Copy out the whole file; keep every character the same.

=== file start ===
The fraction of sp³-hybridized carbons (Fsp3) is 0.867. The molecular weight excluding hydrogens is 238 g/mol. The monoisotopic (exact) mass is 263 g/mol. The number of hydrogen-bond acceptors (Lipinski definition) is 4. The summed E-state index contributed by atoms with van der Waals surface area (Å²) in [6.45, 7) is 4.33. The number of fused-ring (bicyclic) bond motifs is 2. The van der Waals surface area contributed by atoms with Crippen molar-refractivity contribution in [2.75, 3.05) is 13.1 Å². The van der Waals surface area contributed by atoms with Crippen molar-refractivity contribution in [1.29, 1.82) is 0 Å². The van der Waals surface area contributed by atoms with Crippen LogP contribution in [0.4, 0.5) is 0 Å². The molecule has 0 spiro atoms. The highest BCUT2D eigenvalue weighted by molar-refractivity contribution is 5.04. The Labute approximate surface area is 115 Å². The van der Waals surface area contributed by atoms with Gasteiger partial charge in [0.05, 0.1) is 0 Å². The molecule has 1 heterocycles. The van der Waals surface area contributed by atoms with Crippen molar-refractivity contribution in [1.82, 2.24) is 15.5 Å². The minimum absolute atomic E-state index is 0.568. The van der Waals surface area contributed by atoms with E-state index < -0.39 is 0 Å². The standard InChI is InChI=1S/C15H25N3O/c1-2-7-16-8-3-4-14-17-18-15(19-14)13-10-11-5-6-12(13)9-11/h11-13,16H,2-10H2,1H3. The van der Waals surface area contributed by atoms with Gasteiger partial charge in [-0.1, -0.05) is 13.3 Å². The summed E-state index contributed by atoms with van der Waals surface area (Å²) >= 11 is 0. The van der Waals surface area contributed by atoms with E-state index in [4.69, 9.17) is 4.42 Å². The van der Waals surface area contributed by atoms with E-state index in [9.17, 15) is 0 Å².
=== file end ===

The fraction of sp³-hybridized carbons (Fsp3) is 0.867. The molecular weight excluding hydrogens is 238 g/mol. The monoisotopic (exact) mass is 263 g/mol. The number of hydrogen-bond acceptors (Lipinski definition) is 4. The summed E-state index contributed by atoms with van der Waals surface area (Å²) in [6.45, 7) is 4.33. The number of fused-ring (bicyclic) bond motifs is 2. The van der Waals surface area contributed by atoms with Crippen molar-refractivity contribution in [2.75, 3.05) is 13.1 Å². The van der Waals surface area contributed by atoms with Crippen molar-refractivity contribution in [1.29, 1.82) is 0 Å². The van der Waals surface area contributed by atoms with Crippen LogP contribution in [0.4, 0.5) is 0 Å². The molecule has 0 spiro atoms. The highest BCUT2D eigenvalue weighted by molar-refractivity contribution is 5.04. The Labute approximate surface area is 115 Å². The van der Waals surface area contributed by atoms with Gasteiger partial charge in [0.05, 0.1) is 0 Å². The molecule has 1 heterocycles. The van der Waals surface area contributed by atoms with Crippen molar-refractivity contribution in [1.82, 2.24) is 15.5 Å². The minimum absolute atomic E-state index is 0.568. The van der Waals surface area contributed by atoms with E-state index < -0.39 is 0 Å². The standard InChI is InChI=1S/C15H25N3O/c1-2-7-16-8-3-4-14-17-18-15(19-14)13-10-11-5-6-12(13)9-11/h11-13,16H,2-10H2,1H3. The van der Waals surface area contributed by atoms with Gasteiger partial charge in [-0.1, -0.05) is 13.3 Å². The summed E-state index contributed by atoms with van der Waals surface area (Å²) >= 11 is 0. The van der Waals surface area contributed by atoms with E-state index in [4.69, 9.17) is 4.42 Å². The van der Waals surface area contributed by atoms with E-state index in [9.17, 15) is 0 Å².